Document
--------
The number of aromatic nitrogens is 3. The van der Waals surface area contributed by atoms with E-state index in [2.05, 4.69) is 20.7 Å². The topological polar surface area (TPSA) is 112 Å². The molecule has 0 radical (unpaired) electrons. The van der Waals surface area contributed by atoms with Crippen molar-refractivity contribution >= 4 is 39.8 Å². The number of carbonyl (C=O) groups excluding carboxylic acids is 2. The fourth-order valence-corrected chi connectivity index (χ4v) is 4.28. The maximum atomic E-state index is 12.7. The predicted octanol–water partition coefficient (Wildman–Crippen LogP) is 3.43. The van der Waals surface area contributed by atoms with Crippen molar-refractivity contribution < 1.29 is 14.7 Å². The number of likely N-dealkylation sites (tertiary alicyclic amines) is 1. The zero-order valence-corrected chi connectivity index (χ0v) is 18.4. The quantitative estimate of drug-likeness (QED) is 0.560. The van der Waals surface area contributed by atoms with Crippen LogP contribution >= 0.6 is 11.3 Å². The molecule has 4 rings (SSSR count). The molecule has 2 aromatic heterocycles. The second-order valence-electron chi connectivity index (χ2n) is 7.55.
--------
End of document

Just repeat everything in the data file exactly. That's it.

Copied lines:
The number of aromatic nitrogens is 3. The van der Waals surface area contributed by atoms with E-state index in [2.05, 4.69) is 20.7 Å². The topological polar surface area (TPSA) is 112 Å². The molecule has 0 radical (unpaired) electrons. The van der Waals surface area contributed by atoms with Crippen molar-refractivity contribution >= 4 is 39.8 Å². The number of carbonyl (C=O) groups excluding carboxylic acids is 2. The fourth-order valence-corrected chi connectivity index (χ4v) is 4.28. The maximum atomic E-state index is 12.7. The predicted octanol–water partition coefficient (Wildman–Crippen LogP) is 3.43. The van der Waals surface area contributed by atoms with Crippen molar-refractivity contribution < 1.29 is 14.7 Å². The number of likely N-dealkylation sites (tertiary alicyclic amines) is 1. The zero-order valence-corrected chi connectivity index (χ0v) is 18.4. The quantitative estimate of drug-likeness (QED) is 0.560. The van der Waals surface area contributed by atoms with Crippen LogP contribution >= 0.6 is 11.3 Å². The molecule has 4 rings (SSSR count). The molecule has 2 aromatic heterocycles. The second-order valence-electron chi connectivity index (χ2n) is 7.55.